There is an interesting article in the November 17th, 2008 (Vol. 18, No. 39) of the Wine Business Insider — “Winery Direct Sales Shipments Down But Order Sizes Up”. The article discusses research done by Stonebridge Research and New Vine Logistics and data from the Annual U.S. Wine Market report from Impact Databank. Here is a summary of the information:
||2006 to 2007
||2007 to 2008
|Bottles shipped change
|Delta in order volume
The volume of wine being shipped is still increasing despite a lower number of orders. So, fewer orders but larger wine volumes per order.
||2005 to 2006
||2006 to 2007
||2007 to 2008
|Industry Growth Rate
Last year’s overall increases in wine sales again were driven by table wine, which now accounts for 91.4 percent of the total U.S. wine market. Led by premium varietals, table wine grew 4.3 percent to reach 258 million 9-liter cases in 2007, this on the heels of a 3.7 percent increase in 2006. Much like it did in 2006, imported wines showed a larger percentage gain, at 7.6 percent, than the 3.1 percent gain registered by domestically produced table wine. Still, domestic table wine accounts for roughly two-thirds of the entire U.S. wine market.
Champagne and sparkling wine continued to bubble up last year, gaining 3.6 percent to end the year with more than 13.8 million cases, while the vermouth category and dessert and fortified wine sales volumes both declined slightly.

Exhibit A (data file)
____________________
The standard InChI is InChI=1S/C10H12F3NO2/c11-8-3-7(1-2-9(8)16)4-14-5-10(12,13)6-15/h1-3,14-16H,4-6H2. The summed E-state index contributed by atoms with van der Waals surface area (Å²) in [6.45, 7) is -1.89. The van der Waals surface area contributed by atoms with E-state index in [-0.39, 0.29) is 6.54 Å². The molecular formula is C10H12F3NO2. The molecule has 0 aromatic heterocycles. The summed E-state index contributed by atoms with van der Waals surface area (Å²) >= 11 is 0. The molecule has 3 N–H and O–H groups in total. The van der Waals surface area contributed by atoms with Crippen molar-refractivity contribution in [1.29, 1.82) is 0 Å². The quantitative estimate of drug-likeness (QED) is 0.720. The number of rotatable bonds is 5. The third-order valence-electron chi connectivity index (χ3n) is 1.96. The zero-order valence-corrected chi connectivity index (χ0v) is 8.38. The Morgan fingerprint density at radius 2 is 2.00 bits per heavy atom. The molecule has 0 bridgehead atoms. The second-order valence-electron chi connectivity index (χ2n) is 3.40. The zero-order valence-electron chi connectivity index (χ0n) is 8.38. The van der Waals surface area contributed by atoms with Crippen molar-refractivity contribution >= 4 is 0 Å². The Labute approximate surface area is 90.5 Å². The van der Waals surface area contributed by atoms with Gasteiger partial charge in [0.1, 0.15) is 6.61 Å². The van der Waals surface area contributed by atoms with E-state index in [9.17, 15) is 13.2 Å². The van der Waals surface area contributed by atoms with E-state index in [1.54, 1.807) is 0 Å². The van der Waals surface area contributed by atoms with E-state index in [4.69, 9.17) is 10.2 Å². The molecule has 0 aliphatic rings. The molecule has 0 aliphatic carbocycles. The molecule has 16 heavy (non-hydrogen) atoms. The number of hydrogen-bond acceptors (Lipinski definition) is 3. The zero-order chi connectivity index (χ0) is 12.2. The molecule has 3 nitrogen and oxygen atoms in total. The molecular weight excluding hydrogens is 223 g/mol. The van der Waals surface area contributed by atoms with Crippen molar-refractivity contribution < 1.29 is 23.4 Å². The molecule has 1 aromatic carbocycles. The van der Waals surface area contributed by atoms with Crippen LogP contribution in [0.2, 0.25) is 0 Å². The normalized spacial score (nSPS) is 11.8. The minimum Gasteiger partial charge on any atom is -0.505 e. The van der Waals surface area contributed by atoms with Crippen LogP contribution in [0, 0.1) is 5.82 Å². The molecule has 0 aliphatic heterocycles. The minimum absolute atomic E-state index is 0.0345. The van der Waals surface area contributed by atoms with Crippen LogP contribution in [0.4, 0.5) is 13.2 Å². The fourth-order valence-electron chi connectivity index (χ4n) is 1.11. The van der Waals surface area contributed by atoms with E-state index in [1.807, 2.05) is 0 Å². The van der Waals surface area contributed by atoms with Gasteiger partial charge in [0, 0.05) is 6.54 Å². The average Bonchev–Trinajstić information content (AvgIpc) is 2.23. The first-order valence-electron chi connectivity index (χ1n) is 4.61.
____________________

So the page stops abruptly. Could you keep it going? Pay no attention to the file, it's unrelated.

Wine club shipments are up slightly for the same 3 quarter period this year vs. 2007. Non-club shipments are down 11%. The data indicates that wine club members are supporting their favorite wineries. The people that do travel to a winery are more serious purchasers than in the past. The cost of fuel is helping to seperate dedicated customers from moderately interested customers.
As Marcia Mogelonsky, senior analyst at Chicago-based Mintel, pointed out, “Chocolate, cigarettes and alcohol again seem relatively recession-proof…People might be cutting back or switching to store brands, but they definitely aren’t giving up their small daily indulgences.” The economic slowdown has been drastic yet the wine industry shows that people are still will to spend money on some non-staples.
Alcohol is being consumed less at on-premise locations according to the Nielsen Company — see chart of alcohol purchases in bars and restaurants:
Alcohol purchases in Bars and Restaurants as of May 2008
Operators also report the following minor price-related changes in consumer behavior:
- 14% report that customers are ordering more well or house drinks.
- 13% report greater sales of beer on draft rather than in bottles.
- 9% say wine drinkers are increasingly opting for house varieties.
People are cutting back on costs — less dining out and less drinking in bars/clubs. Yet, the amount of wine being sold directly is still increasing. So, people must be enjoying more of their favorite wine at home which is a good overall trend for America — a small silver lining in the near perfect financial storm we are all trying to ride out.